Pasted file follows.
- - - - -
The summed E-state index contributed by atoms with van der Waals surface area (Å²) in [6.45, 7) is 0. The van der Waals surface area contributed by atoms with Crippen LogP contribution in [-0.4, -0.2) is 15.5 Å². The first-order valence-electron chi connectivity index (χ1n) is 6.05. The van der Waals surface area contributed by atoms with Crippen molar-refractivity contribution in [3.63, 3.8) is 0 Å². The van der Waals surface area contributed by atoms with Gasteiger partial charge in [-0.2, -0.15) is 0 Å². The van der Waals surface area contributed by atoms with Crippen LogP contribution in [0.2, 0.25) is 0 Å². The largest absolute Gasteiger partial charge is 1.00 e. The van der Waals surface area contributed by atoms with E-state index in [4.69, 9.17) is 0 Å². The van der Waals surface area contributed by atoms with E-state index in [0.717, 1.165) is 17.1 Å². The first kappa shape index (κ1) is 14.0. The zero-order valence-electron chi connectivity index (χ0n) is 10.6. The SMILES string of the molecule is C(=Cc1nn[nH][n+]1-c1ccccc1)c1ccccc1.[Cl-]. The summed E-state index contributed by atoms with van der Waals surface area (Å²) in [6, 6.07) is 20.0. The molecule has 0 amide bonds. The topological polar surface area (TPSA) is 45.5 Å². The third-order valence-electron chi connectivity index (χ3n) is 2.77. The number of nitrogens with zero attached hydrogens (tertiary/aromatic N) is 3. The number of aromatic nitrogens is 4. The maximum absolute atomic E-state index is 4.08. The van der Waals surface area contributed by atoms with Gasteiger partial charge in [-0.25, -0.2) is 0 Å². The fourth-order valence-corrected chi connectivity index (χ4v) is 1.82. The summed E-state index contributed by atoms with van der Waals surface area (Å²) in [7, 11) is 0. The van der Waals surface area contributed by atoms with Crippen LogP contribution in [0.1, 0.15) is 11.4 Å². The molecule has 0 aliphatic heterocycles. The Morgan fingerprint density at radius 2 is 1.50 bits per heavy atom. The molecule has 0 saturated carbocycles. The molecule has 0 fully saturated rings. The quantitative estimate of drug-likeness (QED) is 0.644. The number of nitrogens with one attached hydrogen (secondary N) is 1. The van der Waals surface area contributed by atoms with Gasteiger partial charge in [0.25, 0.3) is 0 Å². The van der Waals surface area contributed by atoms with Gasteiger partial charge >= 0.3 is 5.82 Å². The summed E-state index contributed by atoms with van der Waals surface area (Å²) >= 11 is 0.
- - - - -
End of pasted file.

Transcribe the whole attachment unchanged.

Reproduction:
The summed E-state index contributed by atoms with van der Waals surface area (Å²) in [6.45, 7) is 0. The van der Waals surface area contributed by atoms with Crippen LogP contribution in [-0.4, -0.2) is 15.5 Å². The first-order valence-electron chi connectivity index (χ1n) is 6.05. The van der Waals surface area contributed by atoms with Crippen molar-refractivity contribution in [3.63, 3.8) is 0 Å². The van der Waals surface area contributed by atoms with Gasteiger partial charge in [-0.2, -0.15) is 0 Å². The van der Waals surface area contributed by atoms with Crippen LogP contribution in [0.2, 0.25) is 0 Å². The largest absolute Gasteiger partial charge is 1.00 e. The van der Waals surface area contributed by atoms with E-state index in [4.69, 9.17) is 0 Å². The van der Waals surface area contributed by atoms with E-state index in [0.717, 1.165) is 17.1 Å². The first kappa shape index (κ1) is 14.0. The zero-order valence-electron chi connectivity index (χ0n) is 10.6. The SMILES string of the molecule is C(=Cc1nn[nH][n+]1-c1ccccc1)c1ccccc1.[Cl-]. The summed E-state index contributed by atoms with van der Waals surface area (Å²) in [6, 6.07) is 20.0. The molecule has 0 amide bonds. The topological polar surface area (TPSA) is 45.5 Å². The third-order valence-electron chi connectivity index (χ3n) is 2.77. The number of nitrogens with zero attached hydrogens (tertiary/aromatic N) is 3. The number of aromatic nitrogens is 4. The maximum absolute atomic E-state index is 4.08. The van der Waals surface area contributed by atoms with Gasteiger partial charge in [-0.25, -0.2) is 0 Å². The fourth-order valence-corrected chi connectivity index (χ4v) is 1.82. The summed E-state index contributed by atoms with van der Waals surface area (Å²) in [7, 11) is 0. The van der Waals surface area contributed by atoms with Crippen LogP contribution in [0.1, 0.15) is 11.4 Å². The molecule has 0 aliphatic heterocycles. The Morgan fingerprint density at radius 2 is 1.50 bits per heavy atom. The molecule has 0 saturated carbocycles. The molecule has 0 fully saturated rings. The quantitative estimate of drug-likeness (QED) is 0.644. The number of nitrogens with one attached hydrogen (secondary N) is 1. The van der Waals surface area contributed by atoms with Gasteiger partial charge in [0.25, 0.3) is 0 Å². The van der Waals surface area contributed by atoms with Gasteiger partial charge >= 0.3 is 5.82 Å². The summed E-state index contributed by atoms with van der Waals surface area (Å²) >= 11 is 0.